Simply Streep is your premiere source on Meryl Streep's work on film, television and in the theatre - a career that has won her three Academy Awards and the praise to be one of the world's greatest working actresses. Created in 1999, we have built an extensive collection to discover Miss Streep's work through an archive of press articles, photos and video clips. Enjoy your stay.
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This week’s pick is “The Seduction of Joe Tynan”, a 1979 political drama comedy in which Alan Alda, as a rising Senator candidate, falls in love with a woman from his election team, played by Meryl Streep. The image library has been updated with better quality captures from the film and three video clips have been added to the video archive. After the cut, find a review on the film. And as always, share your thoughts and memories :-) Enjoy!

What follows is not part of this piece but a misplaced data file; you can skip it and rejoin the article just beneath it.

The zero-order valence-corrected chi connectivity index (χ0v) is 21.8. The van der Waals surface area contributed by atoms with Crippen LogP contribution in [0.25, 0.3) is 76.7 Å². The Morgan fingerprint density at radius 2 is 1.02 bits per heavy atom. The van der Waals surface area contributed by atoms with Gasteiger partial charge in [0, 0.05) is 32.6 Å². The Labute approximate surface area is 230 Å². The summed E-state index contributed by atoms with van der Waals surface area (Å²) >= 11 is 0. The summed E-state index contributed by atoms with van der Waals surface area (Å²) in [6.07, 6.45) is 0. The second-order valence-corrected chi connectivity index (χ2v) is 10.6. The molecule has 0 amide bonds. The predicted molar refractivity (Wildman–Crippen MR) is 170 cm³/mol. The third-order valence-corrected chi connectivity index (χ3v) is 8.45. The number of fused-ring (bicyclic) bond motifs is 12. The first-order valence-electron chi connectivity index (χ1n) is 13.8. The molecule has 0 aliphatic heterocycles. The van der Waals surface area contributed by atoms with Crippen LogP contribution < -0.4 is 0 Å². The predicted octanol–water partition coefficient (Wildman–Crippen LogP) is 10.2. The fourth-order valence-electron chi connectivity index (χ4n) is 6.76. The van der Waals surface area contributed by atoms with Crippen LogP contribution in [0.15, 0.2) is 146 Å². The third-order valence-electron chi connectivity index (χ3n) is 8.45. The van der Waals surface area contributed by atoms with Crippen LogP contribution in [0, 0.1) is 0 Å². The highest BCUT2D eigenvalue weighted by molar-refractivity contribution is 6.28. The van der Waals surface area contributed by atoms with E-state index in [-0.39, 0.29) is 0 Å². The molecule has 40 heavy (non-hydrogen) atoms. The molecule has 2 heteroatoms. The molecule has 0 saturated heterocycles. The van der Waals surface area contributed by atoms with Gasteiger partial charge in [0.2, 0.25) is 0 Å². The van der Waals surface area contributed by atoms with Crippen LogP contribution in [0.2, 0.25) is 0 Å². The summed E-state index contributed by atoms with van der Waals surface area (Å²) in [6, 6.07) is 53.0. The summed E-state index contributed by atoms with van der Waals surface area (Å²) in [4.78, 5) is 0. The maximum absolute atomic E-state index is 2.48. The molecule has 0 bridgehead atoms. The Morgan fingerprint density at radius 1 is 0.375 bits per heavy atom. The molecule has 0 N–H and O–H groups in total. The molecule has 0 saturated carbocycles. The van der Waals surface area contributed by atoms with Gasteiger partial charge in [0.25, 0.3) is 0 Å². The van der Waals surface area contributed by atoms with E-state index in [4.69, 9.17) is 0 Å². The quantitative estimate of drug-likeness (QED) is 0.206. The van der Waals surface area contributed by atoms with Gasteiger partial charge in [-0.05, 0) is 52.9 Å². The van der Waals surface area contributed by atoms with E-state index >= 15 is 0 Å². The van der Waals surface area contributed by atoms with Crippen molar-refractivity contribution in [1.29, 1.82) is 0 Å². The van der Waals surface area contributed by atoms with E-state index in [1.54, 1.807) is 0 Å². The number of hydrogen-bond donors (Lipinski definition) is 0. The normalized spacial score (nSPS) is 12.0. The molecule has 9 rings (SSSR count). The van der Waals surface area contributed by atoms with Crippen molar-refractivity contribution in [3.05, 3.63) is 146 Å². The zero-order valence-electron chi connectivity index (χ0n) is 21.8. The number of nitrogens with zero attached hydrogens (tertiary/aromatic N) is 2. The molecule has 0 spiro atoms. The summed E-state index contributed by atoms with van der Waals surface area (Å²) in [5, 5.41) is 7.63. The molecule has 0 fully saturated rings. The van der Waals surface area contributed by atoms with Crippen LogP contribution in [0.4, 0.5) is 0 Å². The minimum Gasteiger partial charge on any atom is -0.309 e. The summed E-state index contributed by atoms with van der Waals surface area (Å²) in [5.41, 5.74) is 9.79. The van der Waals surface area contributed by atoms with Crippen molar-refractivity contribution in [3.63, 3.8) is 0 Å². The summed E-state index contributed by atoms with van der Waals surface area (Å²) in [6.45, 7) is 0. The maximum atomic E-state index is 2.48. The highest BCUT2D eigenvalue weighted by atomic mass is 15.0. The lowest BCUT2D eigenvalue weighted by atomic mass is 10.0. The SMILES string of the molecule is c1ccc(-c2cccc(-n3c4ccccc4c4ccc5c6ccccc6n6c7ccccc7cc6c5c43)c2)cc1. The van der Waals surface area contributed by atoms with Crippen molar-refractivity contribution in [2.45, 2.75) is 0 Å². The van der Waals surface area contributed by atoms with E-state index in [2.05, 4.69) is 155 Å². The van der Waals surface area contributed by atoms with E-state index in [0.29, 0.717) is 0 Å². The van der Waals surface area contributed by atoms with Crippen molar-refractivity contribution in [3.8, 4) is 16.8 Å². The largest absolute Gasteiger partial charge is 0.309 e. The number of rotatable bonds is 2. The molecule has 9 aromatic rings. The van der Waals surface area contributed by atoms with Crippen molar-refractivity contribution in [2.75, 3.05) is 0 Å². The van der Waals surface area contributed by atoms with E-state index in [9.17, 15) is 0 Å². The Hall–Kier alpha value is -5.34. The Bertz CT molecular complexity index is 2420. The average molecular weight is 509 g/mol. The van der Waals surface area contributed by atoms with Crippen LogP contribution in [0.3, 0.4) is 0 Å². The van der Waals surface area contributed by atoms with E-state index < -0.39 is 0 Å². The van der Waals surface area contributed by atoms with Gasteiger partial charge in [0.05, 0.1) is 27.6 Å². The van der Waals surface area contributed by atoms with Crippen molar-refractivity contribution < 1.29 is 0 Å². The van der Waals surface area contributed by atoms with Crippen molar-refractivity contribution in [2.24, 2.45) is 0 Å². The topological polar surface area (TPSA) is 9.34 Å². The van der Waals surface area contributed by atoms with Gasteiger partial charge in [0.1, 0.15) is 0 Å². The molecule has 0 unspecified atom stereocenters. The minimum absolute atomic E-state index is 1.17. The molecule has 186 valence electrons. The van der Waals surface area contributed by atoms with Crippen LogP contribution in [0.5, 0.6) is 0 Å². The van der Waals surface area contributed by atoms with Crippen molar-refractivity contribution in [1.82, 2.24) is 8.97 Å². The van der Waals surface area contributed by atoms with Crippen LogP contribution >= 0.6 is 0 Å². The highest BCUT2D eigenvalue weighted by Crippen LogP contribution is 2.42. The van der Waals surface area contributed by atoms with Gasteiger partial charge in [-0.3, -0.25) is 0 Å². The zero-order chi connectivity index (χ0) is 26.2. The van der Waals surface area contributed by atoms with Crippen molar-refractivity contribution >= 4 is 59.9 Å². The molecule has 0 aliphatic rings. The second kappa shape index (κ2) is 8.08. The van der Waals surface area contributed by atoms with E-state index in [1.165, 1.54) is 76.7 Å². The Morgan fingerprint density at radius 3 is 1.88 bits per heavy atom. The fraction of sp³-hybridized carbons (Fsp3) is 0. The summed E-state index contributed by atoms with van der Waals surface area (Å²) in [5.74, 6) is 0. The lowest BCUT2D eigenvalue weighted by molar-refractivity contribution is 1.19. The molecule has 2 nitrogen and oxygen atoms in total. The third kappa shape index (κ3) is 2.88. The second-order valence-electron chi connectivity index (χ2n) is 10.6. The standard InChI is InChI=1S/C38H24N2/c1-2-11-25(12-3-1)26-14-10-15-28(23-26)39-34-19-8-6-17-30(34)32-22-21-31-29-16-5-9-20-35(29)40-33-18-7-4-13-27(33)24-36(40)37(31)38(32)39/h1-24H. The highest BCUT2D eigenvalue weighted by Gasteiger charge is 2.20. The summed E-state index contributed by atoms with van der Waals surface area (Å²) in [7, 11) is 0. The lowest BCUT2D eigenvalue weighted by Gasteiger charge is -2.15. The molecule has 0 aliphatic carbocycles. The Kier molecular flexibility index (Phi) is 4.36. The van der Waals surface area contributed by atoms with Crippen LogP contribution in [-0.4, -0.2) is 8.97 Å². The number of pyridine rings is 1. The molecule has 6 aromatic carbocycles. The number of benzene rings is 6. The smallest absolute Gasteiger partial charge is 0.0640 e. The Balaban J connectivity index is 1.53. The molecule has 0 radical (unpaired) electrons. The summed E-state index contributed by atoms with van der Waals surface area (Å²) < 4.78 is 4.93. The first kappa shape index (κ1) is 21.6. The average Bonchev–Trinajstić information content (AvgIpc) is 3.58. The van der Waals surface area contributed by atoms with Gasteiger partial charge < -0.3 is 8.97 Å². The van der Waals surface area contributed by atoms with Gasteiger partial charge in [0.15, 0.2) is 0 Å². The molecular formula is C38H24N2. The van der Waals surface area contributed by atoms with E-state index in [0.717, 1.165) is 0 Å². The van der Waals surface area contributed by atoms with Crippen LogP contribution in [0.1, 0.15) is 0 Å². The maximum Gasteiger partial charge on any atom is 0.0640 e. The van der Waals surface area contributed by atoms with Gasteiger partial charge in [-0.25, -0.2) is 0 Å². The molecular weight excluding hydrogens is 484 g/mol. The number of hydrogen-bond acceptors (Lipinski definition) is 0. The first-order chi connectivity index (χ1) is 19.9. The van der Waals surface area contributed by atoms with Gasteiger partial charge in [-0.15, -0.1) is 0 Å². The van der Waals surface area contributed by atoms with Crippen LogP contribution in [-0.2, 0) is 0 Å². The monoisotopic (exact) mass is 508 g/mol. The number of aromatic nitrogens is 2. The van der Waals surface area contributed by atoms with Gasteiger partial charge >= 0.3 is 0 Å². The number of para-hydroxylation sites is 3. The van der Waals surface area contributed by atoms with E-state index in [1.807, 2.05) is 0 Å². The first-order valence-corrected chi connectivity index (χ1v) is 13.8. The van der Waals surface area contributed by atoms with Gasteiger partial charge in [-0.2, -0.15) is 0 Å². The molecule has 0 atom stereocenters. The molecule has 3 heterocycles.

“The Seduction of Joe Tynan” is one of Meryl’s lesser-known films, probably because it was part of a trio of projects that were released in 1979, besides the highly acclaimed “Manhattan” and the Oscar-winning “Kramer vs. Kramer”. In all three films, Meryl plays the supporting woman to the leading man – twice the ex-wife, once the lover – yet they couldn’t be more different. While she played feisty in “Manhattan” and vulnerable in “Kramer”, Karen Traynor is independent, straight-forward and intelligent – in one scene Tynan compares her to John F. Kennedy – because you could see his intelligence, wit and passion in his eyes. The one thing you could compare to the other films is that she is already stuck in a failed marriage. The film’s heart is the titular Senator Joe Tynan – and Alan Alda is perfect in this part, playing the successful politician and family man. His fight for political success takes as much time of the film as his private struggle with his unhappy wife and rebelious teenage daughter. When he falls in love with a consultant to his election campaign, the character that Meryl plays, he has to decide if his passion for this woman is important enough to ruin his political image. The 1970s brought many policital films, and I wouldn’t count “Joe Tynan” among the best. Watching it today, it has lost much of the pace it might have had when it released. Still, it’s worth a watch for the quality acting coming from Alda, who’s able to transform the charm and humor of his “M.A.S.H.” character to the big screen, Streep – with a Southern drawl, Barbara Harris and Melvyn Douglas.